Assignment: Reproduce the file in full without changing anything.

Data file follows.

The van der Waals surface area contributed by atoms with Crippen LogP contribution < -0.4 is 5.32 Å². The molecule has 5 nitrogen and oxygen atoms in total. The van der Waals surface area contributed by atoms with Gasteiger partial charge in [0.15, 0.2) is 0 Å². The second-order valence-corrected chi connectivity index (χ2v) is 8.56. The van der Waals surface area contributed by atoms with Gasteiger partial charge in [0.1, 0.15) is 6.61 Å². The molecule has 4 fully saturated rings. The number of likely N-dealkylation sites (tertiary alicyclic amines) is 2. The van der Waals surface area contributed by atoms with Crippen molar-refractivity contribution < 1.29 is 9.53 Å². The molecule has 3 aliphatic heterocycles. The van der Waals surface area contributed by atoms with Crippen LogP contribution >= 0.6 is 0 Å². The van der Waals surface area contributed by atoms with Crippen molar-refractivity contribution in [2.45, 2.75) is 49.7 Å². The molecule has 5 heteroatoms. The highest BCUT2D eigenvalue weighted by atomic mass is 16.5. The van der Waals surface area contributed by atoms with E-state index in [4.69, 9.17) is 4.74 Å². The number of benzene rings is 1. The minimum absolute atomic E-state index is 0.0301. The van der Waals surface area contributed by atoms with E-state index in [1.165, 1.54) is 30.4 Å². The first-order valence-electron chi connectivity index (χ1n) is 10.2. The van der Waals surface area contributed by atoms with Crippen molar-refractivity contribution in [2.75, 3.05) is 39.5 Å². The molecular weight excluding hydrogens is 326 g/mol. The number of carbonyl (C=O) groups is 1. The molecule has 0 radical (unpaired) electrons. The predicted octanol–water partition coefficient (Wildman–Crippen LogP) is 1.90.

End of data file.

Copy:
The van der Waals surface area contributed by atoms with Crippen LogP contribution < -0.4 is 5.32 Å². The molecule has 5 nitrogen and oxygen atoms in total. The van der Waals surface area contributed by atoms with Gasteiger partial charge in [0.15, 0.2) is 0 Å². The second-order valence-corrected chi connectivity index (χ2v) is 8.56. The van der Waals surface area contributed by atoms with Gasteiger partial charge in [0.1, 0.15) is 6.61 Å². The molecule has 4 fully saturated rings. The number of likely N-dealkylation sites (tertiary alicyclic amines) is 2. The van der Waals surface area contributed by atoms with Crippen molar-refractivity contribution < 1.29 is 9.53 Å². The molecule has 3 aliphatic heterocycles. The van der Waals surface area contributed by atoms with Crippen LogP contribution >= 0.6 is 0 Å². The van der Waals surface area contributed by atoms with Crippen molar-refractivity contribution in [2.45, 2.75) is 49.7 Å². The molecule has 5 heteroatoms. The highest BCUT2D eigenvalue weighted by atomic mass is 16.5. The van der Waals surface area contributed by atoms with E-state index in [4.69, 9.17) is 4.74 Å². The number of benzene rings is 1. The minimum absolute atomic E-state index is 0.0301. The van der Waals surface area contributed by atoms with E-state index in [1.165, 1.54) is 30.4 Å². The first-order valence-electron chi connectivity index (χ1n) is 10.2. The van der Waals surface area contributed by atoms with Crippen molar-refractivity contribution in [2.75, 3.05) is 39.5 Å². The molecular weight excluding hydrogens is 326 g/mol. The number of carbonyl (C=O) groups is 1. The molecule has 0 radical (unpaired) electrons. The predicted octanol–water partition coefficient (Wildman–Crippen LogP) is 1.90.